lord St. James, by less than two days faring. That night they drew to a goodly town. After they had eaten in the hostel, Sir Thibault called for the host and inquired of him the road for the morrow, how it ran, and whether it were smooth.
"Fair sir," replied the innkeeper to the knight, "at the gate of this town you will find a little wood. Beyond the wood a strong smooth road runs for the whole day's journey."
Hearing this they asked no more questions, but the beds being laid down, they went to their rest. The morrow broke full sweetly. The pilgrims rose lightly from their beds as soon as it was day, and made much stir and merriment. Sir Thibault rose also, since he might not sleep, but his head was heavy. He therefore called his chamberlain, and said,
"Rise quickly, and bid the company to pack the horses and go their way. Thou shalt remain with me, and make ready our harness, for I am a little heavy and disquieted."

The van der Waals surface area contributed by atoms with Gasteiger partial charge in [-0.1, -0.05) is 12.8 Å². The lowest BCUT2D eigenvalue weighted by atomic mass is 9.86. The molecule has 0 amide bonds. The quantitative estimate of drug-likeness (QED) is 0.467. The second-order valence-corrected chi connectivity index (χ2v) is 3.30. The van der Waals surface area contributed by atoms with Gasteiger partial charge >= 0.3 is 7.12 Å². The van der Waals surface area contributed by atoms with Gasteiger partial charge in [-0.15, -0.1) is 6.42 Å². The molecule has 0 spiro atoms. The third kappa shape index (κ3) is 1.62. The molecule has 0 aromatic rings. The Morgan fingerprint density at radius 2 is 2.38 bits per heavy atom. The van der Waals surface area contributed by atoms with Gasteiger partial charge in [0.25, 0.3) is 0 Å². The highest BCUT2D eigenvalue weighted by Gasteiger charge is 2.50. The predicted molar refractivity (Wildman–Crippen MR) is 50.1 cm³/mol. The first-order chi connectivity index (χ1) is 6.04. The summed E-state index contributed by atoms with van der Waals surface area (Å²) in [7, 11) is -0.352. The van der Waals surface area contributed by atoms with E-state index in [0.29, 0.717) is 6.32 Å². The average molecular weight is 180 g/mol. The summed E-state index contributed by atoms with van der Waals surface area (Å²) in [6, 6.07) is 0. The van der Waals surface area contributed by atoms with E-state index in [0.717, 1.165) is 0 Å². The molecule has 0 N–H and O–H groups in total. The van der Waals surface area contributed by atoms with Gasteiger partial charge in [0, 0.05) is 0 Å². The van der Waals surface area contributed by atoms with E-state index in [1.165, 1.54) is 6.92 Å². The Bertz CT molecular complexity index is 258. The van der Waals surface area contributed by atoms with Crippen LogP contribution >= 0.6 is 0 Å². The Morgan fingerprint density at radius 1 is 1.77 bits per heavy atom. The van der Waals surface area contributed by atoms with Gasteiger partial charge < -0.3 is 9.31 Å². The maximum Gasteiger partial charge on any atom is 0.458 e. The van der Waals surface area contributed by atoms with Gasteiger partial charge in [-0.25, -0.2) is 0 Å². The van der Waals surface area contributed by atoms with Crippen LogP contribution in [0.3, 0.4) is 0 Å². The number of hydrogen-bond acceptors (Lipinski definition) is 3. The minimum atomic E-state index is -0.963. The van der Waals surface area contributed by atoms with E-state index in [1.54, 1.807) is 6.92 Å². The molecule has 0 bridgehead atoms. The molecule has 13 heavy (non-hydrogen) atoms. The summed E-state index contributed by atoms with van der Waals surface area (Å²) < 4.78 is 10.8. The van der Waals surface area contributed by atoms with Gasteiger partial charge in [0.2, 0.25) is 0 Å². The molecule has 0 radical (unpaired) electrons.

The chamberlain made known to the sergeants the pleasure of their lord, so that presently they took the road. In no great while Messire Thibault and his dame got them from the bed, and arraying their persons, followed after their household. The chamberlain folded the bed linen, and it was yet but dawn, though warm and fair. The three went forth through the gate of the city, those three together, with no other companion save God alone, and drew near to the forest. When they came close they found two roads, the one good, the other ill; so that Sir Thibault said to his chamberlain,
"Put spurs to your horse, and ride swiftly after our people. Bid them await our coming, for foul it is for lady and knight to pass through this wood with so little company."